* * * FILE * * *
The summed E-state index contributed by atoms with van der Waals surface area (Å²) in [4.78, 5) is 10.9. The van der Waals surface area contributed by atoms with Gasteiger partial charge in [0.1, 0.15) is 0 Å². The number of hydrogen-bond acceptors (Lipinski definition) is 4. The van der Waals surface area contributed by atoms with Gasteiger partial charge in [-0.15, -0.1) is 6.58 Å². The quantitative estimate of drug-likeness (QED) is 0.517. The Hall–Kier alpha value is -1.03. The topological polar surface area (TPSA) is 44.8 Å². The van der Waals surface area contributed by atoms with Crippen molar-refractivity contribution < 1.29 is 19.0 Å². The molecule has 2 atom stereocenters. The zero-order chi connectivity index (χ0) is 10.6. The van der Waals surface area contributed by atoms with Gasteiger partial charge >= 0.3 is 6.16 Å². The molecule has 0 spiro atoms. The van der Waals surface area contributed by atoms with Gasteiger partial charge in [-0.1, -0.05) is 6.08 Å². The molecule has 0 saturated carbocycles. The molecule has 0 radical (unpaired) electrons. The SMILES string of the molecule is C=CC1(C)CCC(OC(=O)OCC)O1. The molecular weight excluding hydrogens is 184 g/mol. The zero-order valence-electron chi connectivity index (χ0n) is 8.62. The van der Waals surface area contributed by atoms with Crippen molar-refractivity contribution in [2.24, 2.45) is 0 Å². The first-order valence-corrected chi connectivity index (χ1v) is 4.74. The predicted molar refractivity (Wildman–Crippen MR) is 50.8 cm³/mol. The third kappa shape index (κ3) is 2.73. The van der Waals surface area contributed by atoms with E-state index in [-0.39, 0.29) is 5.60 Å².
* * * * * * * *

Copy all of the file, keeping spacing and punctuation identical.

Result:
The summed E-state index contributed by atoms with van der Waals surface area (Å²) in [4.78, 5) is 10.9. The van der Waals surface area contributed by atoms with Gasteiger partial charge in [0.1, 0.15) is 0 Å². The number of hydrogen-bond acceptors (Lipinski definition) is 4. The van der Waals surface area contributed by atoms with Gasteiger partial charge in [-0.15, -0.1) is 6.58 Å². The quantitative estimate of drug-likeness (QED) is 0.517. The Hall–Kier alpha value is -1.03. The topological polar surface area (TPSA) is 44.8 Å². The van der Waals surface area contributed by atoms with Crippen molar-refractivity contribution < 1.29 is 19.0 Å². The molecule has 2 atom stereocenters. The zero-order chi connectivity index (χ0) is 10.6. The van der Waals surface area contributed by atoms with Gasteiger partial charge >= 0.3 is 6.16 Å². The molecule has 0 spiro atoms. The van der Waals surface area contributed by atoms with Gasteiger partial charge in [-0.1, -0.05) is 6.08 Å². The molecule has 0 saturated carbocycles. The molecule has 0 radical (unpaired) electrons. The SMILES string of the molecule is C=CC1(C)CCC(OC(=O)OCC)O1. The molecular weight excluding hydrogens is 184 g/mol. The zero-order valence-electron chi connectivity index (χ0n) is 8.62. The van der Waals surface area contributed by atoms with Crippen molar-refractivity contribution in [2.24, 2.45) is 0 Å². The first-order valence-corrected chi connectivity index (χ1v) is 4.74. The predicted molar refractivity (Wildman–Crippen MR) is 50.8 cm³/mol. The third kappa shape index (κ3) is 2.73. The van der Waals surface area contributed by atoms with E-state index in [-0.39, 0.29) is 5.60 Å².